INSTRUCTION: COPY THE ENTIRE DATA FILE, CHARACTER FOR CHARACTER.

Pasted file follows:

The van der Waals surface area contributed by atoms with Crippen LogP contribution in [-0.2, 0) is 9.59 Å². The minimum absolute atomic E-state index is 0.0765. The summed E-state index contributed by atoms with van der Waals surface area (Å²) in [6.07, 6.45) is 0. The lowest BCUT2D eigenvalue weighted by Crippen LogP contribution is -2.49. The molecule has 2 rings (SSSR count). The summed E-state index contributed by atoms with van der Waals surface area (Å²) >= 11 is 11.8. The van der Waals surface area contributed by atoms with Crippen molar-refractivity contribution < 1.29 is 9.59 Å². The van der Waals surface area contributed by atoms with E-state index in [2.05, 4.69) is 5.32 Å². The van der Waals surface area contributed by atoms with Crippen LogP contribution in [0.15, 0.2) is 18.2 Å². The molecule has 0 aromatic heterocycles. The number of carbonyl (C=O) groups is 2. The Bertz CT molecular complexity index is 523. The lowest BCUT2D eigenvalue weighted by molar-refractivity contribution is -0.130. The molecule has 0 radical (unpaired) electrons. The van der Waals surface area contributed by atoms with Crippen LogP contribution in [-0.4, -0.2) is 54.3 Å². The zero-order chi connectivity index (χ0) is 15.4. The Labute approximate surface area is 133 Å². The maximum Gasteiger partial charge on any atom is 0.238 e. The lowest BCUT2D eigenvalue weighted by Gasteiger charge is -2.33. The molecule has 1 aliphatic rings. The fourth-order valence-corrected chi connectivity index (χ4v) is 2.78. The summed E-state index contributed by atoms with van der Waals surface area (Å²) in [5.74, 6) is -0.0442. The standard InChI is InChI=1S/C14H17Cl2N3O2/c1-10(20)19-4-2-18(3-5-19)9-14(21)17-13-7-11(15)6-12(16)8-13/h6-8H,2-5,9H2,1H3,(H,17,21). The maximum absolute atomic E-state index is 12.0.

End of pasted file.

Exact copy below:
The van der Waals surface area contributed by atoms with Crippen LogP contribution in [-0.2, 0) is 9.59 Å². The minimum absolute atomic E-state index is 0.0765. The summed E-state index contributed by atoms with van der Waals surface area (Å²) in [6.07, 6.45) is 0. The lowest BCUT2D eigenvalue weighted by Crippen LogP contribution is -2.49. The molecule has 2 rings (SSSR count). The summed E-state index contributed by atoms with van der Waals surface area (Å²) >= 11 is 11.8. The van der Waals surface area contributed by atoms with Crippen molar-refractivity contribution < 1.29 is 9.59 Å². The van der Waals surface area contributed by atoms with E-state index in [2.05, 4.69) is 5.32 Å². The van der Waals surface area contributed by atoms with Crippen LogP contribution in [0.15, 0.2) is 18.2 Å². The molecule has 0 aromatic heterocycles. The number of carbonyl (C=O) groups is 2. The Bertz CT molecular complexity index is 523. The lowest BCUT2D eigenvalue weighted by molar-refractivity contribution is -0.130. The molecule has 0 radical (unpaired) electrons. The van der Waals surface area contributed by atoms with Crippen LogP contribution in [-0.4, -0.2) is 54.3 Å². The zero-order chi connectivity index (χ0) is 15.4. The Labute approximate surface area is 133 Å². The maximum Gasteiger partial charge on any atom is 0.238 e. The lowest BCUT2D eigenvalue weighted by Gasteiger charge is -2.33. The molecule has 1 aliphatic rings. The fourth-order valence-corrected chi connectivity index (χ4v) is 2.78. The summed E-state index contributed by atoms with van der Waals surface area (Å²) in [5.74, 6) is -0.0442. The standard InChI is InChI=1S/C14H17Cl2N3O2/c1-10(20)19-4-2-18(3-5-19)9-14(21)17-13-7-11(15)6-12(16)8-13/h6-8H,2-5,9H2,1H3,(H,17,21). The maximum absolute atomic E-state index is 12.0.